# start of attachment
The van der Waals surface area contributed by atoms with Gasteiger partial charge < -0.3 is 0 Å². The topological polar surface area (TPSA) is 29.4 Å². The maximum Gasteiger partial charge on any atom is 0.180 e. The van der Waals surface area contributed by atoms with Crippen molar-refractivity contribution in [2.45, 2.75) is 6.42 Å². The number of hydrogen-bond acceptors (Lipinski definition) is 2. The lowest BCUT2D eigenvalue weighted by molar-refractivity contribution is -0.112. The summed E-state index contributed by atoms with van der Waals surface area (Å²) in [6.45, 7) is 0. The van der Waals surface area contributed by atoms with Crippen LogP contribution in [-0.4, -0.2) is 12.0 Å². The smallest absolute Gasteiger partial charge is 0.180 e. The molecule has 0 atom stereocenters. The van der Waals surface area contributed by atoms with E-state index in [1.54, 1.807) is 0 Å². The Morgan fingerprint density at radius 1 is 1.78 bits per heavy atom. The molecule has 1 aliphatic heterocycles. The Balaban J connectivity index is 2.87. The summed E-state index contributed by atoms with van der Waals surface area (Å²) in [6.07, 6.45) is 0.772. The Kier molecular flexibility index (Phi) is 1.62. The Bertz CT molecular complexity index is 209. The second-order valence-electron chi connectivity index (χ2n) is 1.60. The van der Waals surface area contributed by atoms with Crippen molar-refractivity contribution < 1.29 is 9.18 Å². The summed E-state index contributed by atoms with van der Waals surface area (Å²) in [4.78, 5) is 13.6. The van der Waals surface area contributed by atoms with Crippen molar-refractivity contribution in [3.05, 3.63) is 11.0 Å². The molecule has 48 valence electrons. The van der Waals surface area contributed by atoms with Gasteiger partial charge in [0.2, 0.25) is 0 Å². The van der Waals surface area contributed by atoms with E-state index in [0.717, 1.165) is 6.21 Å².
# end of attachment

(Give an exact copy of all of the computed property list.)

The van der Waals surface area contributed by atoms with Gasteiger partial charge < -0.3 is 0 Å². The topological polar surface area (TPSA) is 29.4 Å². The maximum Gasteiger partial charge on any atom is 0.180 e. The van der Waals surface area contributed by atoms with Crippen molar-refractivity contribution in [2.45, 2.75) is 6.42 Å². The number of hydrogen-bond acceptors (Lipinski definition) is 2. The lowest BCUT2D eigenvalue weighted by molar-refractivity contribution is -0.112. The summed E-state index contributed by atoms with van der Waals surface area (Å²) in [6.45, 7) is 0. The van der Waals surface area contributed by atoms with Crippen LogP contribution in [-0.4, -0.2) is 12.0 Å². The smallest absolute Gasteiger partial charge is 0.180 e. The molecule has 0 atom stereocenters. The van der Waals surface area contributed by atoms with E-state index in [1.54, 1.807) is 0 Å². The Morgan fingerprint density at radius 1 is 1.78 bits per heavy atom. The molecule has 1 aliphatic heterocycles. The Balaban J connectivity index is 2.87. The summed E-state index contributed by atoms with van der Waals surface area (Å²) in [6.07, 6.45) is 0.772. The Kier molecular flexibility index (Phi) is 1.62. The Bertz CT molecular complexity index is 209. The second-order valence-electron chi connectivity index (χ2n) is 1.60. The van der Waals surface area contributed by atoms with Crippen molar-refractivity contribution < 1.29 is 9.18 Å². The summed E-state index contributed by atoms with van der Waals surface area (Å²) in [4.78, 5) is 13.6. The van der Waals surface area contributed by atoms with Crippen molar-refractivity contribution in [3.05, 3.63) is 11.0 Å². The molecule has 48 valence electrons. The van der Waals surface area contributed by atoms with Gasteiger partial charge in [0.2, 0.25) is 0 Å². The van der Waals surface area contributed by atoms with E-state index in [0.717, 1.165) is 6.21 Å².